The Ultimate Guide to Designing a Website for iPhone X

We remember vividly how the first iPhone was presented. Some of us considered it as a weird device with an unreasonably high price. Some of us called it the ‘reinvention of the phone.’ But what we have in common today is that many of us own an iPhone.

Apple continues to present new models every year, and their latest release had a bit of a different approach. They decided to create a borderless phone, and if you google for some unofficial concepts arts of the iPhone, you’ll see that the borderless screen was predicted a long time before Apple got enough guts to release it.

But is the new iPhone X so borderless? Unfortunately, not. And while someone can say that the phone’s ‘notch’ makes this phone stand out from the crowd, we as website developers and web-designers should think of how to work with it. We are the ones who will create this pseudo-borderless experience, and if you want to make your website look great on the iPhone X screen, you’ve got to dive a bit into this topic.

What is the ‘Notch’?

As we’ve already mentioned, the new iPhone got this ‘notch,’ but what exactly did we mean? Let us show you.

iphone X

While designing the tenth model of their phone Apple designers couldn’t make the screen completely borderless. Some technical reasons make it clear that it was a necessity.

Even though all our phones didn’t need those huge borders, there are some things that the phone needs and they cannot be removed so easily:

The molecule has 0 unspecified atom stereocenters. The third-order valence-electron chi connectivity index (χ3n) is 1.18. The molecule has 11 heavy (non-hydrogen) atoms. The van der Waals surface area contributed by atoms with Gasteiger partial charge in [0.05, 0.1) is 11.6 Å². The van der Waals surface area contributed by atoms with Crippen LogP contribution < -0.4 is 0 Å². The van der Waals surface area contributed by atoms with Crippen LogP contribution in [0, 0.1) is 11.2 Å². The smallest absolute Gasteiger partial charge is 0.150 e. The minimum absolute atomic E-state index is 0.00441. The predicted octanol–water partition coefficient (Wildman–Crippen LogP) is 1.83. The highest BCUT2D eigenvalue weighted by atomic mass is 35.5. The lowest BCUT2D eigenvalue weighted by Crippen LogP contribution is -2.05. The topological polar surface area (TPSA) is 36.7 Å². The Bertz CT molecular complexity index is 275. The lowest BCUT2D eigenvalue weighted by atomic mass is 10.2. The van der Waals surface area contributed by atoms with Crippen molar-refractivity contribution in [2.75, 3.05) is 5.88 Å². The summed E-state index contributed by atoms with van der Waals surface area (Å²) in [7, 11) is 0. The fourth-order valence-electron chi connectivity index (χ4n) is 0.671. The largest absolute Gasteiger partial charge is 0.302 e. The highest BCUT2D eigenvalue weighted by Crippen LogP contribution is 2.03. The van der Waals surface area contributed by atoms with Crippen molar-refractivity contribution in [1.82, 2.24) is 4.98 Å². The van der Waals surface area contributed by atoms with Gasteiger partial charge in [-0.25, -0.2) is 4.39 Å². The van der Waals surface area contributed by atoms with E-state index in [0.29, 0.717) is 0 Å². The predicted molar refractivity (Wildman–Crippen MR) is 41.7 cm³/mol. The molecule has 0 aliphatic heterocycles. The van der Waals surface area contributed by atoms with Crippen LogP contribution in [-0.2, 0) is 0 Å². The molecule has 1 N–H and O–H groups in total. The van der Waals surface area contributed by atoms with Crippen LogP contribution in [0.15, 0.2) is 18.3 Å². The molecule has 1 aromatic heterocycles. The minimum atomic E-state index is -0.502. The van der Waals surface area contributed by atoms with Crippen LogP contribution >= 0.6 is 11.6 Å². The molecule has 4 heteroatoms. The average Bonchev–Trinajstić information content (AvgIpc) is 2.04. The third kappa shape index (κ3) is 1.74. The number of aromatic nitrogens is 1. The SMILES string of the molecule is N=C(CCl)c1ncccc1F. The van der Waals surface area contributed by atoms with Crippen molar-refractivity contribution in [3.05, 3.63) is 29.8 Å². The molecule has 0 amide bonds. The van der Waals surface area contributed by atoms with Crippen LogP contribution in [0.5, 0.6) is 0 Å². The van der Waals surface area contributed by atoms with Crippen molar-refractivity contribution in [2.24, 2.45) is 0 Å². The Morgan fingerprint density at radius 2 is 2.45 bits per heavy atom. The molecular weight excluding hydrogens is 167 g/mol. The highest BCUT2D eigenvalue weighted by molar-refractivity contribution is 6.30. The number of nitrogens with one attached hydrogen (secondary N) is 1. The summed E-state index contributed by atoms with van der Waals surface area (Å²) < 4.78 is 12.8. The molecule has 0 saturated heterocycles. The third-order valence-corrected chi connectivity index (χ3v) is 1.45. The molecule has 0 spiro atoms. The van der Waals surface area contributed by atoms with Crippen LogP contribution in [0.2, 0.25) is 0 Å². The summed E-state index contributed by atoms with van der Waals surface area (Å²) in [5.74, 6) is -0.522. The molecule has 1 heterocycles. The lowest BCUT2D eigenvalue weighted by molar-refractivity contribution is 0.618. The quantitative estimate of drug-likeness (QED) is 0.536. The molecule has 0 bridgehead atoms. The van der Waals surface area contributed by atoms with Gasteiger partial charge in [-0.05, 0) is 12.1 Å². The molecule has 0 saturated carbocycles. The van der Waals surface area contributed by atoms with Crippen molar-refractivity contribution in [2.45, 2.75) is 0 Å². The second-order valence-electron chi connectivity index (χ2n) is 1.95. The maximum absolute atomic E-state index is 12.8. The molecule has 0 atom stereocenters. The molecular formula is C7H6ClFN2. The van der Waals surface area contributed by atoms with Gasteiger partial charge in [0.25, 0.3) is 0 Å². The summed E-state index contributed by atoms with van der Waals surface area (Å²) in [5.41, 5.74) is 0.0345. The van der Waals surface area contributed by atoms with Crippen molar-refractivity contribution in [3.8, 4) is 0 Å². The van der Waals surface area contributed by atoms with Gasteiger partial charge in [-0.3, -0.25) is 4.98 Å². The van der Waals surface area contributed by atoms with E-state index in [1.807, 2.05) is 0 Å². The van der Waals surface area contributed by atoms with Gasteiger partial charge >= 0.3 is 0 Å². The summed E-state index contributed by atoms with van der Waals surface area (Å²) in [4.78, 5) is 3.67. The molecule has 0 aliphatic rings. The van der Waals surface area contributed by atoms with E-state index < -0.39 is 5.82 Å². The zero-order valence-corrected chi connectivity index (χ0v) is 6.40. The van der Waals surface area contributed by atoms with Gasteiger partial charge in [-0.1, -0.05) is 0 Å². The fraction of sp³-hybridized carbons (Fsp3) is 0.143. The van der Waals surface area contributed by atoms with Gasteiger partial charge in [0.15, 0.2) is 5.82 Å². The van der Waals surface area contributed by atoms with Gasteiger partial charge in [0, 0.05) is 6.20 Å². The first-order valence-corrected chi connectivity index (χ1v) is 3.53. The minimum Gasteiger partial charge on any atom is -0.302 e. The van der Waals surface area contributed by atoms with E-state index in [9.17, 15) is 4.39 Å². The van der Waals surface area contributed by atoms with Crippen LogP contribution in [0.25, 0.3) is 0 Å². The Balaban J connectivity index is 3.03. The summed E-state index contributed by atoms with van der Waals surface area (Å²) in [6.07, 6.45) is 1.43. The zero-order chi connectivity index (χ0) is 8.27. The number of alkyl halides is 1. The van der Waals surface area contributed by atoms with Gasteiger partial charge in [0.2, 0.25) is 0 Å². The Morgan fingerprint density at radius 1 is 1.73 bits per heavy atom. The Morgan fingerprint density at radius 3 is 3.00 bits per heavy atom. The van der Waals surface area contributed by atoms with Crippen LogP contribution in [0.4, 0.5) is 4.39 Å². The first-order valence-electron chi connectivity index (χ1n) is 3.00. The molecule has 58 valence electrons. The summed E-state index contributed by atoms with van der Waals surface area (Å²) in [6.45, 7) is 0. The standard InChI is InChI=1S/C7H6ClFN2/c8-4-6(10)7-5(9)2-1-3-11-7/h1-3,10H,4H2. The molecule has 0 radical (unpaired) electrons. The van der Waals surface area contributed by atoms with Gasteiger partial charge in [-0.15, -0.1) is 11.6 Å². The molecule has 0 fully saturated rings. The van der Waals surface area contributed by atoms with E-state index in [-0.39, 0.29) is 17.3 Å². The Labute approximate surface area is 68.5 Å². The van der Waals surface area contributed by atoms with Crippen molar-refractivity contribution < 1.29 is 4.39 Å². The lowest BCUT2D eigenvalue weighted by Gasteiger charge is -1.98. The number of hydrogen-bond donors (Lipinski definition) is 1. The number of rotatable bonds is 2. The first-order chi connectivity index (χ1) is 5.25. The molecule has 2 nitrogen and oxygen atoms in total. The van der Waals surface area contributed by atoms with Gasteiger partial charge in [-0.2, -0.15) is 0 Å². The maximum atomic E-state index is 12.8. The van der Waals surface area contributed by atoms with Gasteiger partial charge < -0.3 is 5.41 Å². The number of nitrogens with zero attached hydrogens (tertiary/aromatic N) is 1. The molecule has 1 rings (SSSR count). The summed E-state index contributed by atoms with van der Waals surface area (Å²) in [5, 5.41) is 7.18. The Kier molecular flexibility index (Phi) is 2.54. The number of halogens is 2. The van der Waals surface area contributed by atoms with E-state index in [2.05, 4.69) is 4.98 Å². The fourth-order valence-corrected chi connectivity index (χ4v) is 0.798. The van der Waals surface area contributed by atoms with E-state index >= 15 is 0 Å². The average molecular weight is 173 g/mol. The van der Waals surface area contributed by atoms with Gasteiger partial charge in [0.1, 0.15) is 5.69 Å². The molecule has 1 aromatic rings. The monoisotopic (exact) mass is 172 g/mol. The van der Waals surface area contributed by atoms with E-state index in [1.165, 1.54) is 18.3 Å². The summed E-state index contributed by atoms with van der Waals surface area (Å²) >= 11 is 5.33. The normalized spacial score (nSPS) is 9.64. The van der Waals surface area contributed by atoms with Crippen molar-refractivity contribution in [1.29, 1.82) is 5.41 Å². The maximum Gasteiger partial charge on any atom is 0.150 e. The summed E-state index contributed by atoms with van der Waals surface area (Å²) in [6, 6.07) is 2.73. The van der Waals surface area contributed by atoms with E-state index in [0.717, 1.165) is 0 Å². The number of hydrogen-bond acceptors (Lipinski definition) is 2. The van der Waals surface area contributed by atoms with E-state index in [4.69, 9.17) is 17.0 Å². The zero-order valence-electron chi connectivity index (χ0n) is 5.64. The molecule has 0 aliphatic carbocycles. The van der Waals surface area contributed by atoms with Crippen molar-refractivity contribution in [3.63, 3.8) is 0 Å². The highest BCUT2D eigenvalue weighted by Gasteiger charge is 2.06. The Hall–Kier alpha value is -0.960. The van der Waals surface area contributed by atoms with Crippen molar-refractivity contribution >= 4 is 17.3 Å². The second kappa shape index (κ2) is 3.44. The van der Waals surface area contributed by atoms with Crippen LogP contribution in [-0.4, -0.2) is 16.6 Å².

• Speaker
  • Microphone
  • Front Camera
  • Proximity Sensor
  • etc.

These sensors, speakers, front camera and other things are crucial and cannot be moved somewhere else. So, Apple engineers couldn’t find another solution rather than create this black area on the top of the phone.

Yes, in some way it sucks, but sitting and complaining about the notch is not an option. As a developer or a designer, there is a strong chance that you have to make your website templates compatible with this notch. We created an ultimate guide with tips and advice so that you could make the best iPhone X ‘borderless’ experience for your users.

Especially, considering the fact that this notch will not disappear in the next model. Want to know why?

As we’ve already seen on the recent technological conferences, Android devices with the borderless screens do not have the notch. Guys from China fixed this issue soon and created the notch-free experience for their users. But the problem is, all these devices look the same now.

iphone X